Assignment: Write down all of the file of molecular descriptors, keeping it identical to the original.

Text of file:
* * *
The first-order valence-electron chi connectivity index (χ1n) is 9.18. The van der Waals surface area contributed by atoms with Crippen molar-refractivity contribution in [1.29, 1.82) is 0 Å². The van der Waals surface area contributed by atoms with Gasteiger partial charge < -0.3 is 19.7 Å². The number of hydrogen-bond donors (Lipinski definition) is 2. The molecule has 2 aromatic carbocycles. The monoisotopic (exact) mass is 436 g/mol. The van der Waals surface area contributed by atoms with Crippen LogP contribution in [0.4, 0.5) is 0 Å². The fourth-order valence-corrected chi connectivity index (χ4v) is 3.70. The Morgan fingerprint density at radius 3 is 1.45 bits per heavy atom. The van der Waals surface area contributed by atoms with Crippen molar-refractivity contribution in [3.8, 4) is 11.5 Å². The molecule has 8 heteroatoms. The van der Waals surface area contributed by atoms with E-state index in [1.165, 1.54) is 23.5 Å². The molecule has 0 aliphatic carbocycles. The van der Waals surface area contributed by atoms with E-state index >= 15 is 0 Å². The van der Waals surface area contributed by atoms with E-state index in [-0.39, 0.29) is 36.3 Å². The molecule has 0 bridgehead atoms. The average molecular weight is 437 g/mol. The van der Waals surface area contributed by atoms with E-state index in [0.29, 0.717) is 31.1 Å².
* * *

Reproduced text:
The first-order valence-electron chi connectivity index (χ1n) is 9.18. The van der Waals surface area contributed by atoms with Crippen molar-refractivity contribution in [1.29, 1.82) is 0 Å². The van der Waals surface area contributed by atoms with Gasteiger partial charge < -0.3 is 19.7 Å². The number of hydrogen-bond donors (Lipinski definition) is 2. The molecule has 2 aromatic carbocycles. The monoisotopic (exact) mass is 436 g/mol. The van der Waals surface area contributed by atoms with Crippen LogP contribution in [0.4, 0.5) is 0 Å². The fourth-order valence-corrected chi connectivity index (χ4v) is 3.70. The Morgan fingerprint density at radius 3 is 1.45 bits per heavy atom. The van der Waals surface area contributed by atoms with Crippen molar-refractivity contribution in [3.8, 4) is 11.5 Å². The molecule has 8 heteroatoms. The van der Waals surface area contributed by atoms with E-state index in [1.165, 1.54) is 23.5 Å². The molecule has 0 aliphatic carbocycles. The van der Waals surface area contributed by atoms with E-state index >= 15 is 0 Å². The van der Waals surface area contributed by atoms with E-state index in [-0.39, 0.29) is 36.3 Å². The molecule has 0 bridgehead atoms. The average molecular weight is 437 g/mol. The van der Waals surface area contributed by atoms with E-state index in [0.29, 0.717) is 31.1 Å².